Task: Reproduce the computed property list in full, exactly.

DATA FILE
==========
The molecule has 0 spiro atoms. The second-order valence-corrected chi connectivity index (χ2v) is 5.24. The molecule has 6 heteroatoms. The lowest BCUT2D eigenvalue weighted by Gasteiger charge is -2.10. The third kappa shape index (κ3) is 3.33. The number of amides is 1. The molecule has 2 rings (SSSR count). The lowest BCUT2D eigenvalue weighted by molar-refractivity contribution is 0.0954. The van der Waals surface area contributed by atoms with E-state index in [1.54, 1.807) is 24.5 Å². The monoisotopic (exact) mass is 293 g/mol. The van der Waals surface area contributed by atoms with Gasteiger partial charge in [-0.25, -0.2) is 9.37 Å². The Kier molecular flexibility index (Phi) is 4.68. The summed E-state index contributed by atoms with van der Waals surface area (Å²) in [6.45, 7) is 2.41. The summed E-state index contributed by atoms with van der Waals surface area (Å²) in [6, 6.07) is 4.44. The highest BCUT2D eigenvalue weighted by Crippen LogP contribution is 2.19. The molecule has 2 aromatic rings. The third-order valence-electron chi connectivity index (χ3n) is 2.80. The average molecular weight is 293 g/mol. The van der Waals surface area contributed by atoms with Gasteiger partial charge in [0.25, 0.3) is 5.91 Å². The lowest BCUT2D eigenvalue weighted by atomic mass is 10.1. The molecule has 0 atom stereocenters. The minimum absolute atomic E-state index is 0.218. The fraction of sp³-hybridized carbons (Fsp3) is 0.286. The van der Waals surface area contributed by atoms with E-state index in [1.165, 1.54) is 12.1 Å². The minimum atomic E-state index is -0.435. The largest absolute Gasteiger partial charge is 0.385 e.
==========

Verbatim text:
The molecule has 0 spiro atoms. The second-order valence-corrected chi connectivity index (χ2v) is 5.24. The molecule has 6 heteroatoms. The lowest BCUT2D eigenvalue weighted by Gasteiger charge is -2.10. The third kappa shape index (κ3) is 3.33. The number of amides is 1. The molecule has 2 rings (SSSR count). The lowest BCUT2D eigenvalue weighted by molar-refractivity contribution is 0.0954. The van der Waals surface area contributed by atoms with E-state index in [1.54, 1.807) is 24.5 Å². The monoisotopic (exact) mass is 293 g/mol. The van der Waals surface area contributed by atoms with Gasteiger partial charge in [-0.25, -0.2) is 9.37 Å². The Kier molecular flexibility index (Phi) is 4.68. The summed E-state index contributed by atoms with van der Waals surface area (Å²) in [6.45, 7) is 2.41. The summed E-state index contributed by atoms with van der Waals surface area (Å²) in [6, 6.07) is 4.44. The highest BCUT2D eigenvalue weighted by Crippen LogP contribution is 2.19. The molecule has 2 aromatic rings. The third-order valence-electron chi connectivity index (χ3n) is 2.80. The average molecular weight is 293 g/mol. The van der Waals surface area contributed by atoms with Gasteiger partial charge in [0.25, 0.3) is 5.91 Å². The lowest BCUT2D eigenvalue weighted by atomic mass is 10.1. The molecule has 0 atom stereocenters. The minimum absolute atomic E-state index is 0.218. The fraction of sp³-hybridized carbons (Fsp3) is 0.286. The van der Waals surface area contributed by atoms with E-state index in [1.165, 1.54) is 12.1 Å². The minimum atomic E-state index is -0.435. The largest absolute Gasteiger partial charge is 0.385 e.